1. The first human captured in photograph.
This photograph by Louis Daguerre, of a street in Paris, was captured in 1838. On a close look, a man can be identified in the lower left corner of the photograph. The man seems to be getting his boots cleaned and the boot cleaner is also identifiable. Even though this goes unnoticed in a swift glance at this old and smudged photograph of a strangely deserted city, close observation reveals that this is probably the first photograph featuring a human.
2. Oldest Self–Portrait: Yes, the first ever SELFIE!!
Clicking selfies has emerged as a trend lately. An important aspect considered by mobile phone companies is upgrading the front camera. But are selfies or the self – portraits really a new invention? Seems not! As early as 1839, a selfie was clicked by Robert Cornelius. The method used was daguerreotype. This method has been named after a famous early photographer, Louis Daguerre. This self – portrait is generally accepted as one of the oldest photographs in the form of human portraits. Also, it has been written on the paper that this portrait is the first light picture to ever be captured. Amazing, isn’t it?
3. A Photograph of the Earliest Born Woman
This is a portrait of Hannah Stilley who was born in the year 1746. What is, even more intriguing, is the fact that she was 30 years old when America came into existence! Though the original daguerreotype of this portrait has been missing, it is printed in a 1936-book by Alva Gorby, ‘The Gorby Family, History, and Genealogy’. She was photographed in 1840. Though it certainly appears photographic, it is referred to as a daguerreotype in Gorby’s book.
4. Oldest Photographs of a US President
The first US president to be clicked was John Quincy Adams. His portrait was captured in the year 1843. Quincy Adams served as the sixth president of the United States of America and held office from 1825 to 1829. At the age of 76, when he was not the sitting president, a daguerreotype of Adams was made. The portrait was photographed by Philip Haas.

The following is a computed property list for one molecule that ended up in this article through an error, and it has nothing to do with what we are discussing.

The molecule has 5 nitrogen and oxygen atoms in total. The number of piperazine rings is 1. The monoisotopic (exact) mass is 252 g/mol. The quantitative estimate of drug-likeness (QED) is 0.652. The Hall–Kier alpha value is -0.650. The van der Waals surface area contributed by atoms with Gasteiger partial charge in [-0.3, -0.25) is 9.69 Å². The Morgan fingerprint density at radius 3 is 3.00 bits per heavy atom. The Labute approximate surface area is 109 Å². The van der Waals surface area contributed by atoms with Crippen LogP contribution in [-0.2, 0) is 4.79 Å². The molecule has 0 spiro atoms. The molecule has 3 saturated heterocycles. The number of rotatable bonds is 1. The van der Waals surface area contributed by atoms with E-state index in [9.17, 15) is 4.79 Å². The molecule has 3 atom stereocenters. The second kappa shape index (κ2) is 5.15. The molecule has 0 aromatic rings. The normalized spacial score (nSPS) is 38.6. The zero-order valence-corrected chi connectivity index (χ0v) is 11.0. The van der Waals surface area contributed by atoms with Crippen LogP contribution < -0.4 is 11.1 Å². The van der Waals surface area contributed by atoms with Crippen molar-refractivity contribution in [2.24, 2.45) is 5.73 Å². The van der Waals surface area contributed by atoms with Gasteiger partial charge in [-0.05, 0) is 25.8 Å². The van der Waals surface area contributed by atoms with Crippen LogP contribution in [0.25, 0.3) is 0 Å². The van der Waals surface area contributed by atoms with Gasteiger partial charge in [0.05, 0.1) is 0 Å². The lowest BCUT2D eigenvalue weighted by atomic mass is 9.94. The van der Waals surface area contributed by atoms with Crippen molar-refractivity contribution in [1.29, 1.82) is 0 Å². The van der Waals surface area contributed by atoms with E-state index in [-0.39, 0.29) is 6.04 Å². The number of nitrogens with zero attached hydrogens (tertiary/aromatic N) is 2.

5. First News Photograph
This daguerreotype of an arrest in France was made in the year 1847. It is reportedly the first ever news related photograph. This daguerreotype was one of the oldest photographs to represent news. Today when no news feels complete without a relevant image, it sure is interesting to know where this trend evolved from.
6. Drinking to a Good Photograph!
Cheers! This photograph dating back to 1844 is the oldest photo displaying people drinking. Octavius Hill is present on the right of James Ballantine and Dr. George Bell. They were probably sharing a joke along with the drink when captured. Three ‘ale flutes’ (drinking glasses of the 19th century) and a beer bottle take center stage on the table!
7. When the Sun was Photographed!
The true advantage of the technology of daguerreotype was taken on April 2, 1845. On the day, Louis Fizeau and Leon Foucault, two French physicists successfully photographed the sun. An exposure of 1/60th of a second was given while clicking this photograph. This was one of the oldest photographs of the sun.
8. First Photographed Amputation
This photograph captured on April 18, 1847, shows Seargent Antonio Bustos leg being amputated. This was performed by Pedro Vander Linden, a Belgian surgeon. The surgeon holds the amputated leg. This amputation was reportedly performed during the Mexican – American War. The image is considered the first daguerreotype of a leg amputation being performed in the battlefield.